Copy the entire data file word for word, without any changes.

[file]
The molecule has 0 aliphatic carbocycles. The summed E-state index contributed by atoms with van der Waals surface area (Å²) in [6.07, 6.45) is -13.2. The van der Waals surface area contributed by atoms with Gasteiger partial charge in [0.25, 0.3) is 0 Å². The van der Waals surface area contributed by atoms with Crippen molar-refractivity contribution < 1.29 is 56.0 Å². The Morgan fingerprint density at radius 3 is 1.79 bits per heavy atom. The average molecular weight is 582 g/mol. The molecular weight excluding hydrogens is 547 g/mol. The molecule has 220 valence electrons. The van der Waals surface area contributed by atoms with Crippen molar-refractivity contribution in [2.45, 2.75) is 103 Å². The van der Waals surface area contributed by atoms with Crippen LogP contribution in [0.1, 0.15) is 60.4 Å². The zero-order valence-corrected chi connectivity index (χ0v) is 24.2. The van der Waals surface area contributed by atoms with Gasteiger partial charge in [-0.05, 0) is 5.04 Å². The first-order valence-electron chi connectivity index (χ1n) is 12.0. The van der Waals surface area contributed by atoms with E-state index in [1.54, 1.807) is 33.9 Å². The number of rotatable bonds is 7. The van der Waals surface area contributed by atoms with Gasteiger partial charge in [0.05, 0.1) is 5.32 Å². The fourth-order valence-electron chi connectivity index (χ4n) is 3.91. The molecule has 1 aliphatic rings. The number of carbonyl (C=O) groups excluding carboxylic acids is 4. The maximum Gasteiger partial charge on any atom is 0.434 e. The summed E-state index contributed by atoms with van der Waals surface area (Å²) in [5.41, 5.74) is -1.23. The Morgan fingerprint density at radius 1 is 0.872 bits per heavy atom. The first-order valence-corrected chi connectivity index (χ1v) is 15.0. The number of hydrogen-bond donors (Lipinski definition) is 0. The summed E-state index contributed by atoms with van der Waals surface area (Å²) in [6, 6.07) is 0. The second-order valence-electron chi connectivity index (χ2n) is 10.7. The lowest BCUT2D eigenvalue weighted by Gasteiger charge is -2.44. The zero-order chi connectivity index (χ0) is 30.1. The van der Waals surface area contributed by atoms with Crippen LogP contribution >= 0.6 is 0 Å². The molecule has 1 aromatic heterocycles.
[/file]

The molecule has 0 aliphatic carbocycles. The summed E-state index contributed by atoms with van der Waals surface area (Å²) in [6.07, 6.45) is -13.2. The van der Waals surface area contributed by atoms with Gasteiger partial charge in [0.25, 0.3) is 0 Å². The van der Waals surface area contributed by atoms with Crippen molar-refractivity contribution < 1.29 is 56.0 Å². The Morgan fingerprint density at radius 3 is 1.79 bits per heavy atom. The average molecular weight is 582 g/mol. The molecular weight excluding hydrogens is 547 g/mol. The molecule has 220 valence electrons. The van der Waals surface area contributed by atoms with Crippen molar-refractivity contribution in [2.45, 2.75) is 103 Å². The van der Waals surface area contributed by atoms with Crippen LogP contribution in [0.1, 0.15) is 60.4 Å². The zero-order valence-corrected chi connectivity index (χ0v) is 24.2. The van der Waals surface area contributed by atoms with Gasteiger partial charge in [-0.05, 0) is 5.04 Å². The first-order valence-electron chi connectivity index (χ1n) is 12.0. The van der Waals surface area contributed by atoms with E-state index in [1.54, 1.807) is 33.9 Å². The number of rotatable bonds is 7. The van der Waals surface area contributed by atoms with Gasteiger partial charge in [0.05, 0.1) is 5.32 Å². The fourth-order valence-electron chi connectivity index (χ4n) is 3.91. The molecule has 1 aliphatic rings. The number of carbonyl (C=O) groups excluding carboxylic acids is 4. The maximum Gasteiger partial charge on any atom is 0.434 e. The summed E-state index contributed by atoms with van der Waals surface area (Å²) in [5.41, 5.74) is -1.23. The Morgan fingerprint density at radius 1 is 0.872 bits per heavy atom. The first-order valence-corrected chi connectivity index (χ1v) is 15.0. The number of hydrogen-bond donors (Lipinski definition) is 0. The summed E-state index contributed by atoms with van der Waals surface area (Å²) in [6, 6.07) is 0. The second-order valence-electron chi connectivity index (χ2n) is 10.7. The lowest BCUT2D eigenvalue weighted by Gasteiger charge is -2.44. The zero-order chi connectivity index (χ0) is 30.1. The van der Waals surface area contributed by atoms with Crippen LogP contribution >= 0.6 is 0 Å². The molecule has 1 aromatic heterocycles.